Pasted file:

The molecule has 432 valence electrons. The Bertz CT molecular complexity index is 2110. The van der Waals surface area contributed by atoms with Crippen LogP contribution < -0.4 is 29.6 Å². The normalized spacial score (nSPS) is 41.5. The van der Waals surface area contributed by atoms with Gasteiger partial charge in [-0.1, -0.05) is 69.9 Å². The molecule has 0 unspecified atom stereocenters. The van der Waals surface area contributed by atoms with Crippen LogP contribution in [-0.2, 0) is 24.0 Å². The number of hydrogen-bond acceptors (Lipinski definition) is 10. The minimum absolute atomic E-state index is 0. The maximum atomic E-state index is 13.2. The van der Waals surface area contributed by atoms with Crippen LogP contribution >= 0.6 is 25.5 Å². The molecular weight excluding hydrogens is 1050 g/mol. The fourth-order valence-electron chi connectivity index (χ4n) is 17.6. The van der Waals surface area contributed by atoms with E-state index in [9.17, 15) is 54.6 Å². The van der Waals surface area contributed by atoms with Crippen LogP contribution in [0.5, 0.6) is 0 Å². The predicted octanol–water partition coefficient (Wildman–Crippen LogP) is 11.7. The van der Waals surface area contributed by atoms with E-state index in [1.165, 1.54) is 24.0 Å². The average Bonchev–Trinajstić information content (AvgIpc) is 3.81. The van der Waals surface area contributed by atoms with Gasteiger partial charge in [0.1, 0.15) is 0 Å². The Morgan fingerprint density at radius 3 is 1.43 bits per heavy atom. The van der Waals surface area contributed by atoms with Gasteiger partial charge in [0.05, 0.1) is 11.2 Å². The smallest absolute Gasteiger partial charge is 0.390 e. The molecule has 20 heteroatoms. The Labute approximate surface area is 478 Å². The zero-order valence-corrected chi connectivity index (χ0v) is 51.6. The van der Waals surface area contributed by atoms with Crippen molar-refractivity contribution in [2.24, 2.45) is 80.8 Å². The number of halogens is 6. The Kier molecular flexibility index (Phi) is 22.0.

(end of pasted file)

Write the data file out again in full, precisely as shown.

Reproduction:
The molecule has 432 valence electrons. The Bertz CT molecular complexity index is 2110. The van der Waals surface area contributed by atoms with Crippen LogP contribution < -0.4 is 29.6 Å². The normalized spacial score (nSPS) is 41.5. The van der Waals surface area contributed by atoms with Gasteiger partial charge in [-0.1, -0.05) is 69.9 Å². The molecule has 0 unspecified atom stereocenters. The van der Waals surface area contributed by atoms with Crippen LogP contribution in [-0.2, 0) is 24.0 Å². The number of hydrogen-bond acceptors (Lipinski definition) is 10. The minimum absolute atomic E-state index is 0. The maximum atomic E-state index is 13.2. The van der Waals surface area contributed by atoms with Crippen LogP contribution >= 0.6 is 25.5 Å². The molecular weight excluding hydrogens is 1050 g/mol. The fourth-order valence-electron chi connectivity index (χ4n) is 17.6. The van der Waals surface area contributed by atoms with E-state index in [9.17, 15) is 54.6 Å². The van der Waals surface area contributed by atoms with Crippen LogP contribution in [0.5, 0.6) is 0 Å². The predicted octanol–water partition coefficient (Wildman–Crippen LogP) is 11.7. The van der Waals surface area contributed by atoms with E-state index in [1.165, 1.54) is 24.0 Å². The average Bonchev–Trinajstić information content (AvgIpc) is 3.81. The van der Waals surface area contributed by atoms with Gasteiger partial charge in [0.1, 0.15) is 0 Å². The Morgan fingerprint density at radius 3 is 1.43 bits per heavy atom. The van der Waals surface area contributed by atoms with Gasteiger partial charge in [0.05, 0.1) is 11.2 Å². The smallest absolute Gasteiger partial charge is 0.390 e. The molecule has 20 heteroatoms. The Labute approximate surface area is 478 Å². The zero-order valence-corrected chi connectivity index (χ0v) is 51.6. The van der Waals surface area contributed by atoms with Crippen molar-refractivity contribution in [2.24, 2.45) is 80.8 Å². The number of halogens is 6. The Kier molecular flexibility index (Phi) is 22.0.